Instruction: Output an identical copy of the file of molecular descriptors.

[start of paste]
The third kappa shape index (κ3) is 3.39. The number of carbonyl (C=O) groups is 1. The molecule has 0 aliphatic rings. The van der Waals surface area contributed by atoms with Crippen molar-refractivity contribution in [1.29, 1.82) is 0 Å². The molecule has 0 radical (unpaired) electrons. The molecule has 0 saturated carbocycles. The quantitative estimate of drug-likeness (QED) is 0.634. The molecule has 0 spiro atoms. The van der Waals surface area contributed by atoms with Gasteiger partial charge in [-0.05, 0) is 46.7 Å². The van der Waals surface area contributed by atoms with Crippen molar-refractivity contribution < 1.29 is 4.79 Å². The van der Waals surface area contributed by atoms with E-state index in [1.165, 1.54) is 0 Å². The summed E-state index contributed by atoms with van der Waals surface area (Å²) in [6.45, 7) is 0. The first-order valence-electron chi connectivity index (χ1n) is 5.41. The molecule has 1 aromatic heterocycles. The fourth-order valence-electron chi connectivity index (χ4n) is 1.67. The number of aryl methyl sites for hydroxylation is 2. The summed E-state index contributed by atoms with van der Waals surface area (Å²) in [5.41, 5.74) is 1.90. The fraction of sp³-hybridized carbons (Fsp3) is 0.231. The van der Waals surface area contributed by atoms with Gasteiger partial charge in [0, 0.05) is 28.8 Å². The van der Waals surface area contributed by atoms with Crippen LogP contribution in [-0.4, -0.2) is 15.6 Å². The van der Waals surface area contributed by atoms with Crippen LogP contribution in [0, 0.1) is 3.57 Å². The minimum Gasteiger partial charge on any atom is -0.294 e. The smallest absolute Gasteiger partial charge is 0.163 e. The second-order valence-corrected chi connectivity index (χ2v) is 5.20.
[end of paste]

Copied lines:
The third kappa shape index (κ3) is 3.39. The number of carbonyl (C=O) groups is 1. The molecule has 0 aliphatic rings. The van der Waals surface area contributed by atoms with Crippen molar-refractivity contribution in [1.29, 1.82) is 0 Å². The molecule has 0 radical (unpaired) electrons. The molecule has 0 saturated carbocycles. The quantitative estimate of drug-likeness (QED) is 0.634. The molecule has 0 spiro atoms. The van der Waals surface area contributed by atoms with Gasteiger partial charge in [-0.05, 0) is 46.7 Å². The van der Waals surface area contributed by atoms with Crippen molar-refractivity contribution < 1.29 is 4.79 Å². The van der Waals surface area contributed by atoms with E-state index in [1.165, 1.54) is 0 Å². The summed E-state index contributed by atoms with van der Waals surface area (Å²) in [6.45, 7) is 0. The first-order valence-electron chi connectivity index (χ1n) is 5.41. The molecule has 1 aromatic heterocycles. The fourth-order valence-electron chi connectivity index (χ4n) is 1.67. The number of aryl methyl sites for hydroxylation is 2. The summed E-state index contributed by atoms with van der Waals surface area (Å²) in [5.41, 5.74) is 1.90. The fraction of sp³-hybridized carbons (Fsp3) is 0.231. The van der Waals surface area contributed by atoms with Gasteiger partial charge in [0, 0.05) is 28.8 Å². The van der Waals surface area contributed by atoms with Crippen LogP contribution in [-0.4, -0.2) is 15.6 Å². The van der Waals surface area contributed by atoms with Crippen LogP contribution in [0, 0.1) is 3.57 Å². The minimum Gasteiger partial charge on any atom is -0.294 e. The smallest absolute Gasteiger partial charge is 0.163 e. The second-order valence-corrected chi connectivity index (χ2v) is 5.20.